There is a standard Gazan Arab response about what the Arabs consider to be "illegal Israeli settlements,” and it does not include the Katif farming communities. From the point of view of the Arab refugee population in Gaza, the people who live in Katif did not uproot a single inch of Arab land, since these communities were founded on empty sand dunes. From the point of view of the Arabs in Gaza, the "illegal Israeli settlements" are spread throughout the Negev and the Israeli coastal region, where tens of Arab villages were uprooted following the failed invasion of the nascent Jewish state by the armies of five Arab nations in 1948.
The popular media will undoubtedly report that Sharon's settlement abandonment policy will sit well with both the PLO and the U.S.
Most reporters have not noticed the map of "illegal settlements" published by the Palestinian National Authority, indicates that all of the settlements that Israel established after the 1948 war, especially in the Negev region of southern Israel, would be considered to be "illegal."
For that reason, Arabs in Gaza have a legal problem with Israeli Jewish settlements that were established after the 1948 war, not with the Israeli settlements that were established after the 1967 war.
Menachem Begin, who advocated Israeli settlement activity in Judea, Samaria, Gaza and the Golan, made a cardinal rule when he became Israeli Prime Minister in 1977, which was that no Israeli community in the Golan, Judea, Samaria or Katif would cause Arab villages to be uprooted.
Begin reversed the post-1948 policy allowing Israeli Jews to claim abandoned Arab properties and entire Arab villages for settlement purposes.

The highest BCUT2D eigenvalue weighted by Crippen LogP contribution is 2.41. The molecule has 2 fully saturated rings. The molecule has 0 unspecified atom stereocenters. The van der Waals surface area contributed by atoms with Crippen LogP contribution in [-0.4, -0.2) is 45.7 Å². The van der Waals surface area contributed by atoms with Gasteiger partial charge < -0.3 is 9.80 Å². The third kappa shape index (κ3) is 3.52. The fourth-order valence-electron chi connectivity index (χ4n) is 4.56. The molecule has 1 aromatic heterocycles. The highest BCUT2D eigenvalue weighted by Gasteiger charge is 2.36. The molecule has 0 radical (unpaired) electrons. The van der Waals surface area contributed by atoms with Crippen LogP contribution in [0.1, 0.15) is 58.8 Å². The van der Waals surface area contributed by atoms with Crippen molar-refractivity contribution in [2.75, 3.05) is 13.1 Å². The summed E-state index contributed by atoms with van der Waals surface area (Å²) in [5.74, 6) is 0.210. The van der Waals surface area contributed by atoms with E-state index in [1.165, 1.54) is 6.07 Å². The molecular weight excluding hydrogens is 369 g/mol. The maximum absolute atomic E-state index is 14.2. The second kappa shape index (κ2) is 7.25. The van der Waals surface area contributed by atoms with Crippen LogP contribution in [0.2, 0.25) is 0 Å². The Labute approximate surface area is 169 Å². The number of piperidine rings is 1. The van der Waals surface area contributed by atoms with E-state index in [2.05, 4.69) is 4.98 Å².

What has been forgotten is that the U.S. never recognized Israel's acquisitions of land in the 1948 war. Secretary of State John Foster Dulles made that point when he visited Israel in 1953, and placed the U.S. on the record as opposing Israeli settlement in the "conquered" Negev and the Galilee regions.
For that reason, the U.S. never recognized the 1949 or 1967 cease-fire lines as the borders of Israel. Those cease-fire lines are mistakenly believed by many to be fixed borders.
What the popular media will probably also miss is that the agricultural produce of the 17 farming communities in Katif successfully competes with the agricultural produce of the hundreds of Israel's collective farms -- a factor that has figured into the Israel Labor Party's enthusiastic support for the eradication of their agricultural competitors.
Meanwhile, the strategic significance of pulling out of the Katif region is also being missed.
Speaking off the record, a senior Israel military source describes the Katif region as the ideal place for a land invasion of Israel from the south.
That senior military source explains that the Katif communities act as a buffer for Israel against Egypt, in case Israel's southern neighbor had second thoughts about its fragile peace treaty with Israel.
Dr. Steinitz, the chairman of the Israeli Knesset's sensitive foreign affairs and security parliamentary committee, has gone so far as to issue a series of declassified intelligence briefing papers in which he claims that Egypt is indeed approaching a state of active war with Israel.
Egypt's first step in that war has been to facilitate construction of tunnels at the southern tip of the Gaza strip that are now being used to smuggle arms into the area. Without the presence of Israeli communities in Katif, funneling arms to Palestinians for use against the Israeli army in the event of an invasion will be even greater.
Yet again, Israel's Prime Minister is considering cosmetic solutions to Israel's complex problems.